Read on Medium & Forbes.
While away for New Years with two friends working in the VC industry, a short car ride through the flat Palm Springs led to deep discussion about what the future looks like.
I always assumed that VCs agreed on this. They’re investing in roughly the same industries, right?
The reality was two people in the same line of work but two very different views on the world of tomorrow.
A robotic communist jobless future full of fun
One thing we did agree on was the rise of AI, machine learning, robotics & automation technology leading to a future that looks increasingly jobless for the majority of the world’s population.
It’s been known for a while. Four years ago, Carl Benedikt Frey & Michael Osborne of Oxford University estimated that 47% of total US employment is at risk from “computerisation”.
Given the current rate of advancement in these technologies, that number could well be higher. With the global population expected to hit 9 billion in the next 50 years, there’s going to be a lot of people with a lot of free time.
There are those who argue that human jobs are not doomed, given that the value of human judgment increases as prediction skills & costs decrease, creating demand for judgement-skill based jobs.
However, whether robots will or won’t take most of our jobs isn’t what this discussion is about. I work in gaming & gambling, so I’m writing to explore what happens to the entertainment industry under the assumption most jobs will be automated.
We’re going to gamble, game & consume
This argument isn’t flattering of the human race’s ambitions but seems more realistic in the short term.
The idea of a universal basic income to supplement the jobless masses may lead to swathes of people left with nothing to do but spend & be entertained. VR gambling, an activity that sounds as time-sapping as anything, is predicted to grow 800% by 2021.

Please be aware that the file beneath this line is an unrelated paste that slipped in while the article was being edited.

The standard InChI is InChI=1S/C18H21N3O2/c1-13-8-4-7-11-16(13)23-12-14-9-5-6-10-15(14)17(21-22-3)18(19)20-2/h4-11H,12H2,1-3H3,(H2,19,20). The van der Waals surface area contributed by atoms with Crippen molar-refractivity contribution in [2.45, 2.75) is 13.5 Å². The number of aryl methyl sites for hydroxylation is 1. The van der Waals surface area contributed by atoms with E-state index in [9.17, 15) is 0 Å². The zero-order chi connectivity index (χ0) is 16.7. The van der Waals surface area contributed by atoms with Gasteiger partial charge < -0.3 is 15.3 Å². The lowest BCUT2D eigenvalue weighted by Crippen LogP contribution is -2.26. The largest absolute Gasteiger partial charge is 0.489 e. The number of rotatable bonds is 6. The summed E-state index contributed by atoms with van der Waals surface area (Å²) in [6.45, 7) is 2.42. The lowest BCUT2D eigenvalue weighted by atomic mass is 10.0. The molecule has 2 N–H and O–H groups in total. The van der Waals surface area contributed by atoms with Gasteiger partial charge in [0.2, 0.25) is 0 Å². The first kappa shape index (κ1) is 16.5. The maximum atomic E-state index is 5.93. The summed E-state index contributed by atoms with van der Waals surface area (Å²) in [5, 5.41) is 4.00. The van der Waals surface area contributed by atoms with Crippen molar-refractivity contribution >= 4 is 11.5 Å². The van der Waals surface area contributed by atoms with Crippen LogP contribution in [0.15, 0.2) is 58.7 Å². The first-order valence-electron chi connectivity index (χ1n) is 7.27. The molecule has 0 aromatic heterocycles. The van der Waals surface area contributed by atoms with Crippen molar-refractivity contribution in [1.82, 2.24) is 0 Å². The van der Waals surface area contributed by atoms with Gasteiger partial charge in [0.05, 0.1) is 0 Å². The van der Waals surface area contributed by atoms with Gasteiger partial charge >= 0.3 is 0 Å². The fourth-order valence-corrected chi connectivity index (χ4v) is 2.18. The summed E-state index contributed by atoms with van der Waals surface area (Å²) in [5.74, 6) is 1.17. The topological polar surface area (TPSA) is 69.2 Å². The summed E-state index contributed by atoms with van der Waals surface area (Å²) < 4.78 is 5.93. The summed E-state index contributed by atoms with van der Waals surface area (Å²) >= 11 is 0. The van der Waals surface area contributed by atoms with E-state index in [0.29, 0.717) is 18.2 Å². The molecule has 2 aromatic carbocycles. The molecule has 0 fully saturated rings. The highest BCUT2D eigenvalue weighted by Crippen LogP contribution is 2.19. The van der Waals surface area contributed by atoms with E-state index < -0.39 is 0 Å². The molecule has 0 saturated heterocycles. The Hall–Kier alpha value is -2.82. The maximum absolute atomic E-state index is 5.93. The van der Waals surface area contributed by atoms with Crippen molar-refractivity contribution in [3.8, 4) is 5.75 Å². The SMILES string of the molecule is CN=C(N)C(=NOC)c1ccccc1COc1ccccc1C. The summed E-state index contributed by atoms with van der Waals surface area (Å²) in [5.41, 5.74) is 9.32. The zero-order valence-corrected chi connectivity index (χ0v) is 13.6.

It’s easy to paint a dystopian picture of everyone lost in VR headsets, driverless cars transporting ad watching commuters to nowhere & casinos full of bored yet compensated members of society.
However, for better or worse, it seems likely that a decline in full-time work & increase in free time will lead to an increase in demand for entertainment.
It’s a question of time
This combination of free time & potentially a guaranteed income in the short-run almost certainly leads to an entertainment industry boom.
People have more time, no worries about work & are from today entering into a habit loop of distraction.
“Ah my starter is here, better Snapchat it so Helen can see I eat healthy again.”
Just think of the current landscape of tech entertainment;
- Snap Inc. looks to go public this year, not as a disruptor of media, but as a creator of a whole new way of consuming media for 150m of us a day.
- The VR wave may be behind schedule, but it’s here once key issues like affordability are resolved.
- We spend an hour & a half watching Netflix every day.
- The introduction of driverless cars has ad companies like Google & Facebook ready to lead a new industry of ad creation.
- Sports games are layered with not just weekly, but daily “games of skill” like FanDuel & DraftKings that have 40m of us gambling $465 a year.
This is all while most of us hold down a 9–5 job every weekday!
These movements suggest the first few years of a jobless society will be where people will have more time to be distracted & entertained.
Is distraction so bad?
Let’s VR in its current state. Sure, most are excited to use it for gaming or watching fully immersive films. Yet Zuckerberg & others have shown us the potential of VR to go beyond just entertainment. VR will allow us to create in a capacity that extends our current capabilities.
As Musk puts it “people have time to do other things, more complex things, more interesting things. And they would have more leisure time.”
The exploration of entertainment, creativity & learning will create opportunities for growth into newly defined ideas. This period of transition, where we’re distracted, is vital if we’re to accelerate as a human race.
We need to finally be distracted by things we care about.
It’s accepted that our work shapes who we become, so we assume that losing our jobs means losing our identities. Yet extended periods of entertainment & leisure time is where we’ll begin to get creative, to play around, explore & enjoy ourselves. We’ll break down the definitions of what defines us & attach new meaning to our lives.
That growth will come from a “Transitional Generation” when it arrives. One born into Universal Basic Income. One taught history lessons about jobs and work, who know nothing else but time & freedom to explore themselves & their capabilities.
The new age of entertainment is the first step.